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Teaching the Dead Sea Scrolls

Teaching the Dead Sea Scrolls SHOFAR Winter 1996 Vol. 14, No.2 FOCUS ON TEACHING by David S. Williams University of Georgia It is no secret that the Dead Sea Scrolls are a "hot topic."2 Such is the hunger for information about them that I have been asked to give at least one public lecture on the subject every year since I began teaching. More to the point, I have noticed much student interest in the scrolls, and have repeatedly encountered questions concerning them in class sessions on Judaisrr0ewish Studies. Because many of those who teach Jewish Studies are specialists in fields that do not touch Jewish literature, much less ancient scrolls, the following material is being provided to assist anyone who could benefit from an initial exposure to the scrolls. While I have no illusions that this paper will lead to whole courses being devoted to the scrolls, hopefully the information presented below will at least be of assistance in handling student questions. In addition, I have arranged the material so that a 'This paper is a revised version of a presentation given in a session entitled "Teaching Classic Jewish Texts" at the 1994 annual conference of the Midwest Jewish Studies Association. I http://www.deepdyve.com/assets/images/DeepDyve-Logo-lg.png Shofar: An Interdisciplinary Journal of Jewish Studies Purdue University Press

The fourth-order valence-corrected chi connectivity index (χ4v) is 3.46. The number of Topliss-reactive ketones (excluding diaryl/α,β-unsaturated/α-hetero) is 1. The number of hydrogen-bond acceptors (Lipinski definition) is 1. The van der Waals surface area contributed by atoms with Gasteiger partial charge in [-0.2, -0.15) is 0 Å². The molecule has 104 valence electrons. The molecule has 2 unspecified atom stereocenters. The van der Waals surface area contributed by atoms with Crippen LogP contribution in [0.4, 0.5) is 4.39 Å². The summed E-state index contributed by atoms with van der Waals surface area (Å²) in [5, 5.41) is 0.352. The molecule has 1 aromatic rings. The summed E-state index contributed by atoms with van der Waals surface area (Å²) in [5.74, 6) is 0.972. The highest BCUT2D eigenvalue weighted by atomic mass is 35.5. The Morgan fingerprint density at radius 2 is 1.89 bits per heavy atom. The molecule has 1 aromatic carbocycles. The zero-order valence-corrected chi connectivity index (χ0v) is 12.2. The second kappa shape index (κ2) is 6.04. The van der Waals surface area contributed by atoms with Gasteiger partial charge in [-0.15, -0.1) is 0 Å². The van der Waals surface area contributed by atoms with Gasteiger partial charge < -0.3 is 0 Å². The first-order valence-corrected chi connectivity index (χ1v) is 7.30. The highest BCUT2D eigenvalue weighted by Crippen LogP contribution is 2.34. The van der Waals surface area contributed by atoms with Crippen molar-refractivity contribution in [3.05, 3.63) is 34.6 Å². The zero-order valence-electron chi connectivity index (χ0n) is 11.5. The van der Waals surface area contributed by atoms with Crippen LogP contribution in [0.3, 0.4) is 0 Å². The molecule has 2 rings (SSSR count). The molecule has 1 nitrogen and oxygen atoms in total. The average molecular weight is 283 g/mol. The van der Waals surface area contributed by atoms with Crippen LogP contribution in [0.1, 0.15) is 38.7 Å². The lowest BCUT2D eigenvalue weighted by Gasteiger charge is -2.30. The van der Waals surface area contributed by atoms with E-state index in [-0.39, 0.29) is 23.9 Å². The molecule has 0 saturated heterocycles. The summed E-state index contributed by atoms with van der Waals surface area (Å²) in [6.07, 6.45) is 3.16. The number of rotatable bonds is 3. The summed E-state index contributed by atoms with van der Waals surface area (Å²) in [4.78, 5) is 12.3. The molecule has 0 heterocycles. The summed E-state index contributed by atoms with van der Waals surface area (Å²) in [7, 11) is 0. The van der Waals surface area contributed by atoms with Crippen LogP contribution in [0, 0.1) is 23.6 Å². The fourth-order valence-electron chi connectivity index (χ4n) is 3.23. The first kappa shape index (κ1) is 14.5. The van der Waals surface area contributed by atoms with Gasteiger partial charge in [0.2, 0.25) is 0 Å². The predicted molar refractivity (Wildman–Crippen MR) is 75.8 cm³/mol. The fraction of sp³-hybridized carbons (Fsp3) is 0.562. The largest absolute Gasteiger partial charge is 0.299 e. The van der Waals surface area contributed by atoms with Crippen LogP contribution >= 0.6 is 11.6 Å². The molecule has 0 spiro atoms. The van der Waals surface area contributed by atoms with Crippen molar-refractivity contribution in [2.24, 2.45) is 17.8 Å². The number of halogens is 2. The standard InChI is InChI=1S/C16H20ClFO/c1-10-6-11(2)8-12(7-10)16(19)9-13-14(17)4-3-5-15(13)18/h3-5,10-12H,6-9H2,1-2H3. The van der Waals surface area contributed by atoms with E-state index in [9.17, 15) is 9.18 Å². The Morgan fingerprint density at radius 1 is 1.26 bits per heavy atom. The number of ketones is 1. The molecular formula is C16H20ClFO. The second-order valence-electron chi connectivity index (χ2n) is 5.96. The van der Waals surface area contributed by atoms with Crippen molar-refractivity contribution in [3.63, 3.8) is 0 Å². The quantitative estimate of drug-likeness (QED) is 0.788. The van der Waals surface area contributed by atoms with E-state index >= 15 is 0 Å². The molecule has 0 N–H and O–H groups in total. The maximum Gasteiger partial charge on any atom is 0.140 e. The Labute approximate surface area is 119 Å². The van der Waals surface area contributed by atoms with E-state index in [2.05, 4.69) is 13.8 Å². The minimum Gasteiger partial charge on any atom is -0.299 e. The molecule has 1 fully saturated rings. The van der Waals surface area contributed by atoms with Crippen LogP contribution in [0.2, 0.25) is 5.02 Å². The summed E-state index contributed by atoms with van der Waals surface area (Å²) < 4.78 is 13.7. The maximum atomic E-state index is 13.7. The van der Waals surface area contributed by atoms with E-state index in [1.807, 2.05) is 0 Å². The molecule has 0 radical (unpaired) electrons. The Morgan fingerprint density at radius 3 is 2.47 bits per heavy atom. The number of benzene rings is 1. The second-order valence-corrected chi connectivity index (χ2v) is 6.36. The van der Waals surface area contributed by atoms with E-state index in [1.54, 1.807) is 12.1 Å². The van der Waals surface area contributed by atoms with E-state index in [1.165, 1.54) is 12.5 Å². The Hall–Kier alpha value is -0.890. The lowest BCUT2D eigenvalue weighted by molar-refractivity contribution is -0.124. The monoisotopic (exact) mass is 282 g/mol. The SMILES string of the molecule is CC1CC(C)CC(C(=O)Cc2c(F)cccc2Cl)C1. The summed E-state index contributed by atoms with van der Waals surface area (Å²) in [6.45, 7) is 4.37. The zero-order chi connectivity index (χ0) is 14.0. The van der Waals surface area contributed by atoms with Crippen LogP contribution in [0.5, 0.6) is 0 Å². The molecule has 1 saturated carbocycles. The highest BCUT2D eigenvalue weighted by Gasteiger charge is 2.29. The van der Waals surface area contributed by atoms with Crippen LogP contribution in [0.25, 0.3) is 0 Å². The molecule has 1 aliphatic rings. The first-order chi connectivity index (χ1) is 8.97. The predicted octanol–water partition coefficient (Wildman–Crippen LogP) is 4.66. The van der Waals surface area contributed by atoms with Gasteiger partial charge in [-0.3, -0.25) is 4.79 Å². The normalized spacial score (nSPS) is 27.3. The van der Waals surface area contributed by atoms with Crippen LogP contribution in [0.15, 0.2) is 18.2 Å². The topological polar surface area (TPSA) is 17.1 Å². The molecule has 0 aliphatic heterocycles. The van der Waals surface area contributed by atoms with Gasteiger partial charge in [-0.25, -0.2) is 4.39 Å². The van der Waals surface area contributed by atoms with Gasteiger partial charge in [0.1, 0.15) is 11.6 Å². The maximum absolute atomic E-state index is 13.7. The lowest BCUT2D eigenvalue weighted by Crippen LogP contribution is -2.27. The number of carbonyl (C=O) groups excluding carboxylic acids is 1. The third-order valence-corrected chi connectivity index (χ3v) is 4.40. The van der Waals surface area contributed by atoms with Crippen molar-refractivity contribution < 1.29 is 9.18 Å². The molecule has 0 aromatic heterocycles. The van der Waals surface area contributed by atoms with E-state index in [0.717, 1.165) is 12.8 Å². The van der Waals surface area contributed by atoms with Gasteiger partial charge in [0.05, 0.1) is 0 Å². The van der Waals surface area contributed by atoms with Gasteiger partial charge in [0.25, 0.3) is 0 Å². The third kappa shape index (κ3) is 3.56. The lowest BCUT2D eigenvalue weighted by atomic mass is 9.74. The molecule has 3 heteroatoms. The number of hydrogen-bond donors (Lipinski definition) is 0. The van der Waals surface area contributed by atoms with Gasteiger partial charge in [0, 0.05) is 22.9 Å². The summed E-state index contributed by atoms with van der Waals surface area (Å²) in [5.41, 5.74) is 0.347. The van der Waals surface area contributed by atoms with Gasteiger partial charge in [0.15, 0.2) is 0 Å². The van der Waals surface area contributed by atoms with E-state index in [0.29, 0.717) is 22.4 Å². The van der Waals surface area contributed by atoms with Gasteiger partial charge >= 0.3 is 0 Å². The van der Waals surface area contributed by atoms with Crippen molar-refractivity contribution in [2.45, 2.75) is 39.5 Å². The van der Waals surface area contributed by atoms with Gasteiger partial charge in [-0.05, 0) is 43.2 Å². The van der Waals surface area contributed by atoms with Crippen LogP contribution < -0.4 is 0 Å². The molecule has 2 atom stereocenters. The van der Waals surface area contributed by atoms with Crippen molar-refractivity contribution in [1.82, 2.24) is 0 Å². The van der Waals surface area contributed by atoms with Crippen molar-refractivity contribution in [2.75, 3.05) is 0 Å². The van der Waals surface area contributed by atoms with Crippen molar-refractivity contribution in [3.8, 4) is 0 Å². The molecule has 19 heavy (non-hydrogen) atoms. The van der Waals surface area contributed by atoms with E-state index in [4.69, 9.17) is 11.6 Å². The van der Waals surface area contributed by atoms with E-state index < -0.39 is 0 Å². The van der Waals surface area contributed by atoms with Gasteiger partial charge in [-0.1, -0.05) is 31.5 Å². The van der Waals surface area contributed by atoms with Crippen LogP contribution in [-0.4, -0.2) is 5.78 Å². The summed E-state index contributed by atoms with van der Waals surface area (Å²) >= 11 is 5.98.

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Publisher
Purdue University Press
Copyright
Copyright © Purdue University.
ISSN
1534-5165
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Abstract

SHOFAR Winter 1996 Vol. 14, No.2 FOCUS ON TEACHING by David S. Williams University of Georgia It is no secret that the Dead Sea Scrolls are a "hot topic."2 Such is the hunger for information about them that I have been asked to give at least one public lecture on the subject every year since I began teaching. More to the point, I have noticed much student interest in the scrolls, and have repeatedly encountered questions concerning them in class sessions on Judaisrr0ewish Studies. Because many of those who teach Jewish Studies are specialists in fields that do not touch Jewish literature, much less ancient scrolls, the following material is being provided to assist anyone who could benefit from an initial exposure to the scrolls. While I have no illusions that this paper will lead to whole courses being devoted to the scrolls, hopefully the information presented below will at least be of assistance in handling student questions. In addition, I have arranged the material so that a 'This paper is a revised version of a presentation given in a session entitled "Teaching Classic Jewish Texts" at the 1994 annual conference of the Midwest Jewish Studies Association. I

Journal

Shofar: An Interdisciplinary Journal of Jewish StudiesPurdue University Press

Published: Oct 3, 1996

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